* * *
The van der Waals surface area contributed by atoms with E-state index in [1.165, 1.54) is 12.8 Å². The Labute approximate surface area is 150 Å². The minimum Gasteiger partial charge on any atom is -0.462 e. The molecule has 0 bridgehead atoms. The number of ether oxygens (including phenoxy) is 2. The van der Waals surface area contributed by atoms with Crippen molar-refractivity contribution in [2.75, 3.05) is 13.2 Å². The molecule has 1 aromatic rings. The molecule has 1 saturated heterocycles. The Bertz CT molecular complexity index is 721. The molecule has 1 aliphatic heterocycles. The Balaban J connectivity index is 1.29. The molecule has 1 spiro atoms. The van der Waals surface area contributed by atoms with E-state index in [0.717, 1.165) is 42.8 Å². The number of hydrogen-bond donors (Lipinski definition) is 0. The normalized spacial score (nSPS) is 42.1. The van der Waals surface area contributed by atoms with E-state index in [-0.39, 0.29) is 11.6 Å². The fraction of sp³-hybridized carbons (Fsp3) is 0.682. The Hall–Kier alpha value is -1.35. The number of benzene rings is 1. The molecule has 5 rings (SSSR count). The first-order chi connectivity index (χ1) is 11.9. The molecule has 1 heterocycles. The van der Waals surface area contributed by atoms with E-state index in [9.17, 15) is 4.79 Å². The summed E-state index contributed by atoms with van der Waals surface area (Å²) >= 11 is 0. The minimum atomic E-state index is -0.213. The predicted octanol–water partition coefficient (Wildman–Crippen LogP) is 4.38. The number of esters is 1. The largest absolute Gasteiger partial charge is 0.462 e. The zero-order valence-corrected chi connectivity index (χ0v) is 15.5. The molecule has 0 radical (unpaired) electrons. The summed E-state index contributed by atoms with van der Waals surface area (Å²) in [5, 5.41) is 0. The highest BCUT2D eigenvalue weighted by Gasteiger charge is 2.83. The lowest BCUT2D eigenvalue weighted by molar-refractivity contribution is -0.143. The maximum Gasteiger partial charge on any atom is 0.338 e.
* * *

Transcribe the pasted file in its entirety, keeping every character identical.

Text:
The van der Waals surface area contributed by atoms with E-state index in [1.165, 1.54) is 12.8 Å². The Labute approximate surface area is 150 Å². The minimum Gasteiger partial charge on any atom is -0.462 e. The molecule has 0 bridgehead atoms. The number of ether oxygens (including phenoxy) is 2. The van der Waals surface area contributed by atoms with Crippen molar-refractivity contribution in [2.75, 3.05) is 13.2 Å². The molecule has 1 aromatic rings. The molecule has 1 saturated heterocycles. The Bertz CT molecular complexity index is 721. The molecule has 1 aliphatic heterocycles. The Balaban J connectivity index is 1.29. The molecule has 1 spiro atoms. The van der Waals surface area contributed by atoms with E-state index in [0.717, 1.165) is 42.8 Å². The number of hydrogen-bond donors (Lipinski definition) is 0. The normalized spacial score (nSPS) is 42.1. The van der Waals surface area contributed by atoms with E-state index in [-0.39, 0.29) is 11.6 Å². The fraction of sp³-hybridized carbons (Fsp3) is 0.682. The Hall–Kier alpha value is -1.35. The number of benzene rings is 1. The molecule has 5 rings (SSSR count). The first-order chi connectivity index (χ1) is 11.9. The molecule has 1 heterocycles. The van der Waals surface area contributed by atoms with E-state index in [9.17, 15) is 4.79 Å². The summed E-state index contributed by atoms with van der Waals surface area (Å²) >= 11 is 0. The minimum atomic E-state index is -0.213. The predicted octanol–water partition coefficient (Wildman–Crippen LogP) is 4.38. The number of esters is 1. The largest absolute Gasteiger partial charge is 0.462 e. The zero-order valence-corrected chi connectivity index (χ0v) is 15.5. The molecule has 0 radical (unpaired) electrons. The summed E-state index contributed by atoms with van der Waals surface area (Å²) in [5, 5.41) is 0. The highest BCUT2D eigenvalue weighted by Gasteiger charge is 2.83. The lowest BCUT2D eigenvalue weighted by molar-refractivity contribution is -0.143. The maximum Gasteiger partial charge on any atom is 0.338 e.